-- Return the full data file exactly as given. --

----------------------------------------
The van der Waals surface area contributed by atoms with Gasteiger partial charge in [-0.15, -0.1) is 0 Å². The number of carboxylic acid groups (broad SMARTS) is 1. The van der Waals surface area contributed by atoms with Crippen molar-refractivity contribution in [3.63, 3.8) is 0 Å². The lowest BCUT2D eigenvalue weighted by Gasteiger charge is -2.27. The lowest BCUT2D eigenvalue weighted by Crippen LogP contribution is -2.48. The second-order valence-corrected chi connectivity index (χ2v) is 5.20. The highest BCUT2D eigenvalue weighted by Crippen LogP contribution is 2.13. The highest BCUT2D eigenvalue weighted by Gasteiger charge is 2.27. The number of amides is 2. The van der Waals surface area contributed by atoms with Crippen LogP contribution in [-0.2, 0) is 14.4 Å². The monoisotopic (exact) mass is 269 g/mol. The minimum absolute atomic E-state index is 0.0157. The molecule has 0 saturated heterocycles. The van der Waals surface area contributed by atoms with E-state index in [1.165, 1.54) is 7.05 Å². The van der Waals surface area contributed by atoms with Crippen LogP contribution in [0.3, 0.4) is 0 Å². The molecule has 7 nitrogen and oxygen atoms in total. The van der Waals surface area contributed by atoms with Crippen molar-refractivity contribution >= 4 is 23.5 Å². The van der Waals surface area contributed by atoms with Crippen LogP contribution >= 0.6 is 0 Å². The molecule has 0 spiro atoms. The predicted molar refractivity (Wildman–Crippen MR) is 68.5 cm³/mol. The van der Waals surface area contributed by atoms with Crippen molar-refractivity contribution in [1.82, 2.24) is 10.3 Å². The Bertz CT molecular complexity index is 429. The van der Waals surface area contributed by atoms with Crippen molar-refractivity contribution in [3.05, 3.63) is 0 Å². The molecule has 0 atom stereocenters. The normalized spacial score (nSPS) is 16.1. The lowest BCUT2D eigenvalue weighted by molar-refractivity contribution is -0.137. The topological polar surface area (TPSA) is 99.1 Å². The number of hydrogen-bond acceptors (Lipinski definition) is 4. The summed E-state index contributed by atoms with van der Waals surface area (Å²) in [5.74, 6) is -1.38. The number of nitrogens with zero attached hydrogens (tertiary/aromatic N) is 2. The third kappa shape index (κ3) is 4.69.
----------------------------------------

The van der Waals surface area contributed by atoms with Gasteiger partial charge in [-0.15, -0.1) is 0 Å². The number of carboxylic acid groups (broad SMARTS) is 1. The van der Waals surface area contributed by atoms with Crippen molar-refractivity contribution in [3.63, 3.8) is 0 Å². The lowest BCUT2D eigenvalue weighted by Gasteiger charge is -2.27. The lowest BCUT2D eigenvalue weighted by Crippen LogP contribution is -2.48. The second-order valence-corrected chi connectivity index (χ2v) is 5.20. The highest BCUT2D eigenvalue weighted by Crippen LogP contribution is 2.13. The highest BCUT2D eigenvalue weighted by Gasteiger charge is 2.27. The number of amides is 2. The van der Waals surface area contributed by atoms with Crippen LogP contribution in [-0.2, 0) is 14.4 Å². The monoisotopic (exact) mass is 269 g/mol. The minimum absolute atomic E-state index is 0.0157. The molecule has 0 saturated heterocycles. The van der Waals surface area contributed by atoms with E-state index in [1.165, 1.54) is 7.05 Å². The van der Waals surface area contributed by atoms with Crippen LogP contribution in [0.3, 0.4) is 0 Å². The molecule has 7 nitrogen and oxygen atoms in total. The van der Waals surface area contributed by atoms with Crippen molar-refractivity contribution >= 4 is 23.5 Å². The van der Waals surface area contributed by atoms with Crippen LogP contribution >= 0.6 is 0 Å². The molecule has 0 spiro atoms. The predicted molar refractivity (Wildman–Crippen MR) is 68.5 cm³/mol. The van der Waals surface area contributed by atoms with Crippen molar-refractivity contribution in [1.82, 2.24) is 10.3 Å². The Bertz CT molecular complexity index is 429. The van der Waals surface area contributed by atoms with Crippen molar-refractivity contribution in [3.05, 3.63) is 0 Å². The molecule has 0 atom stereocenters. The normalized spacial score (nSPS) is 16.1. The lowest BCUT2D eigenvalue weighted by molar-refractivity contribution is -0.137. The topological polar surface area (TPSA) is 99.1 Å². The number of hydrogen-bond acceptors (Lipinski definition) is 4. The summed E-state index contributed by atoms with van der Waals surface area (Å²) in [5.74, 6) is -1.38. The number of nitrogens with zero attached hydrogens (tertiary/aromatic N) is 2. The third kappa shape index (κ3) is 4.69.